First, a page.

And the next chief minister of Karnataka is… B.S. Yeddyurappa. After three days of suspense, the BJP state chief finally took oath as the 29th chief minister of Karnataka Thursday, Hindustan Times and all the major dailies report front-page.
Within 24 hours of assuming office, Yeddyurappa held a ‘one-man cabinet meeting’ with senior bureaucrats to “fulfil his pre-poll promise of waiving farm loans of up to Rs 1 lakh from all banks on day one”, The Indian Express reports.
The Congress and the JD(S) continue to be up in arms over the governor’s invitation to BSY to form the government, an act they have labelled the “defeat of democracy”, The Hindu reports.
The BJP has 15 days to prove their majority. In ThePrint, Rohini Swamy lists the three scenarios likely to take place over the fortnight. Also read this time-line for a shortcut to understanding the twists and turns in the political battle for Karnataka.
Meanwhile, in other election news, the Trinamool Congress has swept the Bengal rural polls, with the BJP coming a very distant second. The Trinamool Congress has won 95 per cent of zilla parishad, 90 per cent of panchayat samiti, and 73 per cent of gram panchayat seats in the elections, which were marked by reports of widespread violence, The Times of India reports.
Oil that glitters is probably gold. Fuel prices have hit a record high in Delhi. Petrol now costs over Rs 75/litre as retail prices for fuel rise in tandem with global crude oil prices, which are at their highest since November 2014, Hindustan Times reports on their opening flap.
Delhi is about to be the world’s most populated city by 2035, beating Tokyo, The Times of India quotes a UN report as predicting.
Not everyone likes the idea of a ceasefire in Kashmir. Rahiba Parveen reports in ThePrint that separatists have termed the Centre’s conditional ceasefire for the duration of Ramzan a “cruel joke”.
States approach President over 15th Finance Commission: The finance ministers of six states, including Delhi and Punjab, met President Ram Nath Kovind Thursday and “submitted a memorandum demanding 13 amendments to the terms of reference for the 15th Finance Commission”, The Hindu reports.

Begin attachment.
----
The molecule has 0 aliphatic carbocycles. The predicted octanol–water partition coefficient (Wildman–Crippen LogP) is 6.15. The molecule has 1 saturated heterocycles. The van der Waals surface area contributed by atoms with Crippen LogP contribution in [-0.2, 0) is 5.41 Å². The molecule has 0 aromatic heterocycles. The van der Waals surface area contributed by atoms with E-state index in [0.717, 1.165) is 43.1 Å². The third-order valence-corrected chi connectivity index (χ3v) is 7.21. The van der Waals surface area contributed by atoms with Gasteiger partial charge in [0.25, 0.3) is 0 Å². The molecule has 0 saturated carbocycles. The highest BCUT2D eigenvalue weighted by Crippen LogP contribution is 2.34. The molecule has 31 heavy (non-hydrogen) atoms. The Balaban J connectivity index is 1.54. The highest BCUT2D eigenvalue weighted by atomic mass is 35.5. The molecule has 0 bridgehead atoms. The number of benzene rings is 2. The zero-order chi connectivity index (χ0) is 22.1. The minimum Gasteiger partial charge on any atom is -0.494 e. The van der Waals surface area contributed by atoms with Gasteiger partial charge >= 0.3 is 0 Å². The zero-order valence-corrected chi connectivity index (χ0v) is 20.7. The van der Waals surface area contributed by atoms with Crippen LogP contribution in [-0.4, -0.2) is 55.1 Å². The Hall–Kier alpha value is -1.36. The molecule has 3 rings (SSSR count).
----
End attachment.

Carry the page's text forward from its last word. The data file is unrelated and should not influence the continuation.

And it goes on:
Former UP chief minister Mulayam Singh Yadav reportedly doesn’t want to give up his official bungalow, and “brought up the matter” in a meeting with current chief minister Yogi Adityanath, The Indian Express reports.
Former J&K chief minister Omar Abdullah tells Mahrukh Inayet in an interview that allies BJP and PDP have “become cosy partners to enjoy the spoils of office”.
BJP’s morchas are finally being put to use. “At a joint national executive of the morchas, party chief Amit Shah has given them a mammoth task – reach out to the 25 crore beneficiaries of various government schemes by 2019,” Pragya Kaushika reports.
With RBI putting 11 public sector banks under the Prompt Corrective Action (PCA) framework over their deteriorating financial health, finance minister Piyush Goyal has assured the institutions of help in tiding over the crisis, reports The Economic Times.
In a disclosure made before the National Company Law Appellate Tribunal (NCLAT), Numetal has revealed that its bid value in the second round of bidding for Essar Steel is Rs 370 billion, “short of double its first offer of Rs 190 billion, and about Rs 65 billion higher than ArcelorMittal’s bid in the first round”, reports Business Standard.
News it’s just kinda cool to know
Mumbai’s world-famous dabbawalas may soon also deliver parcels. Mumbai Dabbawala Association spokesperson Subhash Talekar said they were in “an advanced stage of finalising the new project”, The Economic Times reports.
Remember chlorofluorocarbons, the enemies of the environment busting a hole in our ozone layer? The production of the second-most abundant CFC, CFC-11, was to have ended completely by 2010; “Except that maybe it didn’t,” the US National Oceanic and Atmospheric Administration tells us. Not only that, the emissions are reportedly rising again.
Point of View
The rising crude oil prices and interest rates in the US should be a major worry for the government. The Indian Express writes in its editorial, “While national attention is on Karnataka, it is important not to lose sight of the growing headwinds facing the economy.”
B.S. Yeddyurappa took oath as chief minister of Karnataka Thursday. The Hindu, in its editorial, criticises governor Vajubhai Vala’s decision to invite Yeddyurappa to form the government. It writes, “In summarily ignoring the claim of H.D. Kumaraswamy, Karnataka governor Vajubhai Vala abandoned both propriety and common sense, acting in a politically partisan manner unbecoming of his office.”
Karnataka governor Vala’s decision to invite Yeddyurappa to form the government has once again raised questions over the discretionary powers of the governor in case of hung assemblies. Vaibhav Purandare, in his column in The Times Of India, writes that it’s time to codify the rules for governors.
India was ranked 138th in Reporters Without Borders’ ‘World Press Freedom Index’, released last month. Former union minister Milind Deora, in his column in The Economic Times, writes that despite questions about the methodology employed, there are “genuine reasons for concern” about the state of Indian media.
There are so many rankings these days, for business schools, medical schools, engineering schools and universities. Former IIM-Calcutta professor Anup Sinha, in his column in The Telegraph, writes, “Ranking does nothing to improve the quality of education.”